A study by the U.S. Centers for Disease Control and Prevention (CDC) shows a link between tainted drinking water at the Camp Lejeune Marine Corps base in North Carolina and increased risk of serious birth defects and childhood cancers.
The long-awaited study was released last Thursday by the CDC’s Agency for Toxic Substances & Disease Registry, the Associated Press (AP) reports. The CDC surveyed the parents of 12,598 children born at Camp Lejeune between 1968 and 1985, the year most contaminated drinking water wells were closed. The study was designed to see if there was a link between exposure to certain chemicals and certain health problems that developed later. The CDC confirmed 15 cases of spina bifida and anencephaly, 24 cases of oral clefts, and 13 cases of cancer.
The CDC concluded that babies born to mothers who drank the tap water while pregnant were four times more likely to have such serious birth defects as spina bifida than children of women in similar circumstances who did not consume the water. These babies also had a slightly elevated risk of such childhood cancers as leukemia, according to the results, the AP reports.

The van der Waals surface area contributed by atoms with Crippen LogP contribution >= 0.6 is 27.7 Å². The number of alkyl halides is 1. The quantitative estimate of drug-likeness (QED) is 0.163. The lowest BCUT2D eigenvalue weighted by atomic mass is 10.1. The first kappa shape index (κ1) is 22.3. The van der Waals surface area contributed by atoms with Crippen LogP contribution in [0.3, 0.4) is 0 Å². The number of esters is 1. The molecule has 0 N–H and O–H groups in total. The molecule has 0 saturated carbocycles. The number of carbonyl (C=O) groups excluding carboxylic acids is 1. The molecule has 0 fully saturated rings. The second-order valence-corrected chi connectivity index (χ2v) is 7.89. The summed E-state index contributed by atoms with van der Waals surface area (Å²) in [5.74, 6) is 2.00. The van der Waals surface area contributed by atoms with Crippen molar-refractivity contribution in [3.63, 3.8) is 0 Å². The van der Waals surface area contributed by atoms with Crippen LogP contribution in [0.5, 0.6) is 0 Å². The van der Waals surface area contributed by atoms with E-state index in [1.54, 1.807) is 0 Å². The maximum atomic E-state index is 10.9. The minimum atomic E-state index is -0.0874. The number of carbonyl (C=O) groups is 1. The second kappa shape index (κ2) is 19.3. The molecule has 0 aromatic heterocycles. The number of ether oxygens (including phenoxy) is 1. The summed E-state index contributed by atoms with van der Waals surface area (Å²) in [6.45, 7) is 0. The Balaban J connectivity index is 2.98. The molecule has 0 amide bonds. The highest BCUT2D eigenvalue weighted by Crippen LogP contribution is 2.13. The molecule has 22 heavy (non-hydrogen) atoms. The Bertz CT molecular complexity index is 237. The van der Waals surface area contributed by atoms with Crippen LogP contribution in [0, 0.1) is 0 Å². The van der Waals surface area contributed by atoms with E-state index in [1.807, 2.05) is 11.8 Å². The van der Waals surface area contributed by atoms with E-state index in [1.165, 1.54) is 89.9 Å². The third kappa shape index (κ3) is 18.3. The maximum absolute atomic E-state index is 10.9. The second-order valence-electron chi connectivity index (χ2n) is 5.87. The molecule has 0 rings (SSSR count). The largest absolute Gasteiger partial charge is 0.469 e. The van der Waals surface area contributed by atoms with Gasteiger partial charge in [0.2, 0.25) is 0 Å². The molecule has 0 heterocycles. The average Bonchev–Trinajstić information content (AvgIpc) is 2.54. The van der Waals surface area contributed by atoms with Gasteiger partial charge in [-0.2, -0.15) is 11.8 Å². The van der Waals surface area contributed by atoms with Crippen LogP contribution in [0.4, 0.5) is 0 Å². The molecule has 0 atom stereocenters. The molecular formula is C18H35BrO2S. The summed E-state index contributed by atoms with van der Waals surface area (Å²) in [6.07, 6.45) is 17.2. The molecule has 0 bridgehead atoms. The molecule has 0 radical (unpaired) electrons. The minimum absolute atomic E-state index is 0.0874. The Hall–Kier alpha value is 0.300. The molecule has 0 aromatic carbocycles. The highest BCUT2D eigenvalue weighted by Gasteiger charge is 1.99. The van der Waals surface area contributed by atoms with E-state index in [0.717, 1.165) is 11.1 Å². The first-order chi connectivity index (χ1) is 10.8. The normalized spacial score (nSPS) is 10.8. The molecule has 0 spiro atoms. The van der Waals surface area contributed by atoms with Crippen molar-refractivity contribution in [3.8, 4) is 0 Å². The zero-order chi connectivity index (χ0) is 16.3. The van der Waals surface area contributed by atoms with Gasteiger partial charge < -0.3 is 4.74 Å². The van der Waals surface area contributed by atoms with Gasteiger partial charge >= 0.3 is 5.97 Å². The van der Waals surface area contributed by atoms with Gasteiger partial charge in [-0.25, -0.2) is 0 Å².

The researchers were not able to measure how much tainted water the surveyed parents had consumed and, therefore, could not gauge how much of a particular chemical they may have been exposed to, according to the AP.
Epidemiologist Richard W. Clapp, who serves on a federal board that has reviewed the Lejeune contamination, and noted that the findings are important because they are the first conclusive link between tainted water on the base and negative health effects in the children of Marines based there. For decades, the military has downplayed the health risks to Marines and their families.
The base’s water contamination was traced to two primary sources: a leaky fuel depot on the base and a nearby dry cleaner. Though Marine officials have emphasized the contamination from outside the base, the CDC study found the greatest negative health impacts were associated with benzene, which came from the on-base fuel depot built during World War II.
President Barack Obama last year signed a law providing screening and medical care for Marines and their families exposed between 1957 and 1987. The law covers 15 diseases and conditions, including female infertility; miscarriage; leukemia and multiple myeloma; and bladder, breast, esophageal, kidney, and lung cancers, according to the AP.